Firm strategy plays an important part in determining the competitiveness of an industry in a global market. As governments embrace trade liberalization, local industries have become increasingly exposed to fierce competition from a growing array of international suppliers. Domestic producers of bulk appliances like dishwashers and refrigerators were largely insulated from foreign competition because of their size, which makes them expensive to ship across the ocean. However, low labor and production costs added to declining transportation costs have enabled many Asian appliance makers such as China’s Haier Group and South Korea’s LG Electronics to increase their U.S. market share. They are also opening plants in Mexico and neighboring countries to save on shipping.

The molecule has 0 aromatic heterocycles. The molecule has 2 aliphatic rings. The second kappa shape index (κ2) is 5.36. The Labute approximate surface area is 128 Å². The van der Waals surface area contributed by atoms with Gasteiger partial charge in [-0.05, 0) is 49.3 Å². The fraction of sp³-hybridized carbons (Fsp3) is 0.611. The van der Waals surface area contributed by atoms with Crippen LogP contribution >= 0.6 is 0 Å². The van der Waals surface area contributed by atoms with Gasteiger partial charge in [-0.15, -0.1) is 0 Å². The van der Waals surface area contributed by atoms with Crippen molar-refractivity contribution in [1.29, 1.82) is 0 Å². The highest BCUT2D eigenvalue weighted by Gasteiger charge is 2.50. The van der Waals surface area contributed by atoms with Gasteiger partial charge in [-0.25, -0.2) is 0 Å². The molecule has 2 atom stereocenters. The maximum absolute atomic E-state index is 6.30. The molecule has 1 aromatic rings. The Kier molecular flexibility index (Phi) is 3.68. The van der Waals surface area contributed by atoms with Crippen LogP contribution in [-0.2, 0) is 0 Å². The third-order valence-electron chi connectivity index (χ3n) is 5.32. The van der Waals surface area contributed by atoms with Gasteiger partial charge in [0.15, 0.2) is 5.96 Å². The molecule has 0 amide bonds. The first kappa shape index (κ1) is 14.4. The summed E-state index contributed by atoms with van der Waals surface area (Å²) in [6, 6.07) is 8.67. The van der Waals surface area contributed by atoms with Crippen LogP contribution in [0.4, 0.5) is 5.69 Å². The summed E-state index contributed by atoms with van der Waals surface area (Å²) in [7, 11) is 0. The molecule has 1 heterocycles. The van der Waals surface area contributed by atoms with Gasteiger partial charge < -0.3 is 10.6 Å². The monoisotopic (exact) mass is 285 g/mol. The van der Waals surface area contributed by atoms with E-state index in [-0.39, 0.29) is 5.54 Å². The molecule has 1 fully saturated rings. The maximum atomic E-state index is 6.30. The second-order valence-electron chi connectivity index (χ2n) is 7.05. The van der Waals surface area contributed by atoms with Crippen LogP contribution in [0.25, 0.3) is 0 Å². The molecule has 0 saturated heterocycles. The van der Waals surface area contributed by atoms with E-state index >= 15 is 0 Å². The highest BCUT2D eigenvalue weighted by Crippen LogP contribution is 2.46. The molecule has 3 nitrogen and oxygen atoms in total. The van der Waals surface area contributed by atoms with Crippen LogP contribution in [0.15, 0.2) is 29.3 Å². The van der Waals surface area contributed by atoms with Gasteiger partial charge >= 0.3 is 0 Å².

Maytag had to adjust to the new competition through global sourcing and collaborative supply chain networks. In the case of dishwashers, its triad strategy entails sourcing the motors from suppliers in China, producing wire harnesses in Mexico, and assembling the parts in Jackson, Tennessee.
Dispensing certain activities across the transnational value chain to lower costs and gain competitive advantage is considered a successful global business strategy. This approach allows U.S. companies to share the risk with suppliers and to choose foreign companies with the best product lines or services.
Maytag selected certain suppliers (of motors for dishwashers) from China largely due to their low prices. However, it decided to make the wire harness in Mexico because they tend to be different in each model, and sudden shifts in demand require proximity to the market.
Source: Seyoum Belay (2014), Export-import theory, practices, and procedures, Routledge; 3rd edition.